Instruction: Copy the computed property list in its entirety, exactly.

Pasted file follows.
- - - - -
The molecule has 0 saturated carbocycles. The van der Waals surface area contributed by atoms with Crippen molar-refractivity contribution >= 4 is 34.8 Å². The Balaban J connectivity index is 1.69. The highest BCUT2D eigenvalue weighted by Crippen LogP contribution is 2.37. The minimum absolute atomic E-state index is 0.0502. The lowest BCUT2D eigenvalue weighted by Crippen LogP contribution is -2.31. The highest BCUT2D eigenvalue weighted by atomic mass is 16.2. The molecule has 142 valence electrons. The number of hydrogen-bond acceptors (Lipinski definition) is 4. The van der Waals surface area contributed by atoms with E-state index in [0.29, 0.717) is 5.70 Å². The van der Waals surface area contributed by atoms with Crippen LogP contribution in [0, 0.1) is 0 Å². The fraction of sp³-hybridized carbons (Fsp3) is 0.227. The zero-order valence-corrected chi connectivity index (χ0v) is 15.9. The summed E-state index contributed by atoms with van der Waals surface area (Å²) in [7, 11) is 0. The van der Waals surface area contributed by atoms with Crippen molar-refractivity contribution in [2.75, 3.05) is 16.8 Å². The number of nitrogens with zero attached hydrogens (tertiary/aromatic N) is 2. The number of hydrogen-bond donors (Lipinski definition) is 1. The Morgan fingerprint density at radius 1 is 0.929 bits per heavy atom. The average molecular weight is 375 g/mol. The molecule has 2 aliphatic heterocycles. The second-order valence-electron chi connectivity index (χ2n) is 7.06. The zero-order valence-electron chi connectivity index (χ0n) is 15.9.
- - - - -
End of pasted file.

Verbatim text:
The molecule has 0 saturated carbocycles. The van der Waals surface area contributed by atoms with Crippen molar-refractivity contribution >= 4 is 34.8 Å². The Balaban J connectivity index is 1.69. The highest BCUT2D eigenvalue weighted by Crippen LogP contribution is 2.37. The minimum absolute atomic E-state index is 0.0502. The lowest BCUT2D eigenvalue weighted by Crippen LogP contribution is -2.31. The highest BCUT2D eigenvalue weighted by atomic mass is 16.2. The molecule has 142 valence electrons. The number of hydrogen-bond acceptors (Lipinski definition) is 4. The van der Waals surface area contributed by atoms with E-state index in [0.29, 0.717) is 5.70 Å². The van der Waals surface area contributed by atoms with Crippen LogP contribution in [0, 0.1) is 0 Å². The fraction of sp³-hybridized carbons (Fsp3) is 0.227. The zero-order valence-corrected chi connectivity index (χ0v) is 15.9. The summed E-state index contributed by atoms with van der Waals surface area (Å²) in [7, 11) is 0. The van der Waals surface area contributed by atoms with Crippen molar-refractivity contribution in [2.75, 3.05) is 16.8 Å². The number of nitrogens with zero attached hydrogens (tertiary/aromatic N) is 2. The number of hydrogen-bond donors (Lipinski definition) is 1. The Morgan fingerprint density at radius 1 is 0.929 bits per heavy atom. The average molecular weight is 375 g/mol. The molecule has 2 aliphatic heterocycles. The second-order valence-electron chi connectivity index (χ2n) is 7.06. The zero-order valence-electron chi connectivity index (χ0n) is 15.9.